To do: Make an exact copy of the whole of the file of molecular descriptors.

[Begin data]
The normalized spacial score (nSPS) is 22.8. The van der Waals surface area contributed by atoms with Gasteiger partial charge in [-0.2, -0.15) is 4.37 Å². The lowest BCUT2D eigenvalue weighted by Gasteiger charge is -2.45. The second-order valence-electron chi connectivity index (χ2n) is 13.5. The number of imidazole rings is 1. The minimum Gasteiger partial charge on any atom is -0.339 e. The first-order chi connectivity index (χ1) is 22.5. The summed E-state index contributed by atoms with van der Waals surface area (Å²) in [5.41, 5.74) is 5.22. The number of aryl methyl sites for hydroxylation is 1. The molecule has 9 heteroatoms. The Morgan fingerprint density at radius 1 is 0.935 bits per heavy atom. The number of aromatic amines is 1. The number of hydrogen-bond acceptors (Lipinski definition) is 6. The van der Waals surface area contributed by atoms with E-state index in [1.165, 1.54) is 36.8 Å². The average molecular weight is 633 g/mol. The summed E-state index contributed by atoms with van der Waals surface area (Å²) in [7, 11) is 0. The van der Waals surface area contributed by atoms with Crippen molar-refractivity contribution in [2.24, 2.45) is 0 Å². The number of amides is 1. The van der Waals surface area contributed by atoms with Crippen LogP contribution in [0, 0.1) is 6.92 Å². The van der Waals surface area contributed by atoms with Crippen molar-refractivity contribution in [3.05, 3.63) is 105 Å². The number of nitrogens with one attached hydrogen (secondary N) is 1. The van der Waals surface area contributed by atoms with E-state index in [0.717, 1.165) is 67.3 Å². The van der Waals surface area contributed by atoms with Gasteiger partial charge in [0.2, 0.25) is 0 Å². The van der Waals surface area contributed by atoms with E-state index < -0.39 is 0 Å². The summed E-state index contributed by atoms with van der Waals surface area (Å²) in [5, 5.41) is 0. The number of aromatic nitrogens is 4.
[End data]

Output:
The normalized spacial score (nSPS) is 22.8. The van der Waals surface area contributed by atoms with Gasteiger partial charge in [-0.2, -0.15) is 4.37 Å². The lowest BCUT2D eigenvalue weighted by Gasteiger charge is -2.45. The second-order valence-electron chi connectivity index (χ2n) is 13.5. The number of imidazole rings is 1. The minimum Gasteiger partial charge on any atom is -0.339 e. The first-order chi connectivity index (χ1) is 22.5. The summed E-state index contributed by atoms with van der Waals surface area (Å²) in [5.41, 5.74) is 5.22. The number of aryl methyl sites for hydroxylation is 1. The molecule has 9 heteroatoms. The Morgan fingerprint density at radius 1 is 0.935 bits per heavy atom. The number of aromatic amines is 1. The number of hydrogen-bond acceptors (Lipinski definition) is 6. The van der Waals surface area contributed by atoms with E-state index in [1.165, 1.54) is 36.8 Å². The average molecular weight is 633 g/mol. The summed E-state index contributed by atoms with van der Waals surface area (Å²) in [7, 11) is 0. The van der Waals surface area contributed by atoms with Crippen molar-refractivity contribution in [2.24, 2.45) is 0 Å². The number of amides is 1. The van der Waals surface area contributed by atoms with Crippen LogP contribution in [0, 0.1) is 6.92 Å². The van der Waals surface area contributed by atoms with Crippen molar-refractivity contribution in [3.05, 3.63) is 105 Å². The number of nitrogens with one attached hydrogen (secondary N) is 1. The van der Waals surface area contributed by atoms with E-state index in [0.717, 1.165) is 67.3 Å². The van der Waals surface area contributed by atoms with Gasteiger partial charge in [0.2, 0.25) is 0 Å². The van der Waals surface area contributed by atoms with E-state index < -0.39 is 0 Å². The summed E-state index contributed by atoms with van der Waals surface area (Å²) in [5, 5.41) is 0. The number of aromatic nitrogens is 4.